MountainAshleah (mountainshelby) I'm actually finding the characters rather stereotypical up to this point. So far this is a good read, but I'm hungry for a little more depth. then again, I haven't read Tolstoy in more than 20 years, so my memories of AK and W&P may be way off base.


message 30: by Laurie (new)

Laurie Graham | 7 comments I hadn't realised when I started that this was Tolstoy's last novel. Now I know that I understand why it comes across to me as bit preach-y. But I just reached the point where we begin to see a much more interesting side to Katyusha so I'm looking forward to reading on.
By the way, I also just watched The Last Station which I recommend to anyone interested in Tolstoy's later years.


message 31: by MountainAshleah (new)

MountainAshleah (mountainshelby) Laurie wrote: "I hadn't realised when I started that this was Tolstoy's last novel. Now I know that I understand why it comes across to me as bit preach-y. But I just reached the point where we begin to see a muc..."

That's a good film.


message 32: by MadgeUK (last edited Jun 20, 2012 01:01AM) (new)

MadgeUK | 86 comments I think I will try to join you on this read as I haven't previously read Resurrection. Tomorrow I am spending a day in hospital (cataract op) so should have plenty of time to make a good start (with one eye!)!

Thankyou too for the links in the Background section from which I learned that the novel is based on Tolstoy's personal experiences of illicit seduction.

I found this extract from one of Shanez' links amusing - times they haven't a-changed!

'When French readers of the serialized translation in 'Echo de Paris' characteristically complained that the love scenes, which they relished, were too infrequent, the businesslike editor had no scruples about omitting the next regular instalment and substituting for it one in which the hero and heroine were again occupied with each other. On the other hand, the editor of 'Cosmopolitan', which had bought first serial rights in the United States, did not hesitate to tone down or delete love passages which he thought might offend the sensibilities of this magazine's respectable middle-class readers. '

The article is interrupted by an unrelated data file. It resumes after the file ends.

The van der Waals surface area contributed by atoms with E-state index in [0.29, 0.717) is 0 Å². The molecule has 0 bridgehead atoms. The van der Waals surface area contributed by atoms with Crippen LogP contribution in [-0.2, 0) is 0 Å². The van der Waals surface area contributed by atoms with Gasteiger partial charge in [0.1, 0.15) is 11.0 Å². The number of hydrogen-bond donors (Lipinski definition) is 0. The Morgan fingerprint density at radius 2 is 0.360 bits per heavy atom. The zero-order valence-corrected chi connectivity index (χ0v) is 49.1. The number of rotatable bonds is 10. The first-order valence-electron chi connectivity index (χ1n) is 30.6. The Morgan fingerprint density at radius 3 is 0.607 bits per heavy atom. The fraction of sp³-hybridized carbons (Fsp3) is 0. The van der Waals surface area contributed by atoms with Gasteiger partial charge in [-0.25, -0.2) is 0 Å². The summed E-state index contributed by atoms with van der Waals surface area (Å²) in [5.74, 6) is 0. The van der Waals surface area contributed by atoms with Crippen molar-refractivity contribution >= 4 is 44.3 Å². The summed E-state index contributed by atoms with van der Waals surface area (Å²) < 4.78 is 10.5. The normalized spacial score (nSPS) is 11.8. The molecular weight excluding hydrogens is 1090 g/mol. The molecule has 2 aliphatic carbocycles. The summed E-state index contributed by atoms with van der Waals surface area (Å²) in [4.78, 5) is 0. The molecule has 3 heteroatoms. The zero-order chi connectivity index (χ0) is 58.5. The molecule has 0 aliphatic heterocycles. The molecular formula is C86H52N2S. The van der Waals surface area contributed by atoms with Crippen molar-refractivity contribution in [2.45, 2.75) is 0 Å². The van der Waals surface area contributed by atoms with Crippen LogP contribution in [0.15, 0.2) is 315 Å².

message 33: by MountainAshleah (new)

MountainAshleah (mountainshelby) MadgeUK wrote: "I think I will try to join you on this read as I haven't previously read Resurrection. Tomorrow I am spending a day in hospital (cataract op) so should have plenty of time to make a good start (wi..."

You are brave! Good luck with the surgery.

I am still reading and with luck may even make it through Part I on schedule.


message 34: by MadgeUK (new)

MadgeUK | 86 comments Thanks! I had my left eye done earlier in the year and it was a doddle, so not at all brave:)


message 35: by Faye (new)

Faye Yikes, Madge! I hope your surgery goes/went well!


message 36: by Silver (new)

Silver I loved this passage:

"One of the commonest and most generally accepted delusions is that every man can be qualified in some particular way -- said to be kind, wicked, stupid, energetic, apathetic, and so on. People are not like that. We may say of a man that he is more often kind than cruel, more often wise than stupid, more often energetic than apathetic or vice versa; but it could never be true to say of one man that he is kind or wise, and of another that he is wicked or stupid. Yet we are always classifying mankind in this way. And it is wrong. Human beings are like rivers; the water is one and the same in all of them but every river is narrow in some places, flows swifter in others; here it is broad, there still, or clear, or cold, or muddy or warm. It is the same with men. Every man bears within him the germs of every human quality, and now manifests one, now another, and frequently is quite unlike himself, while still remaining the same man.”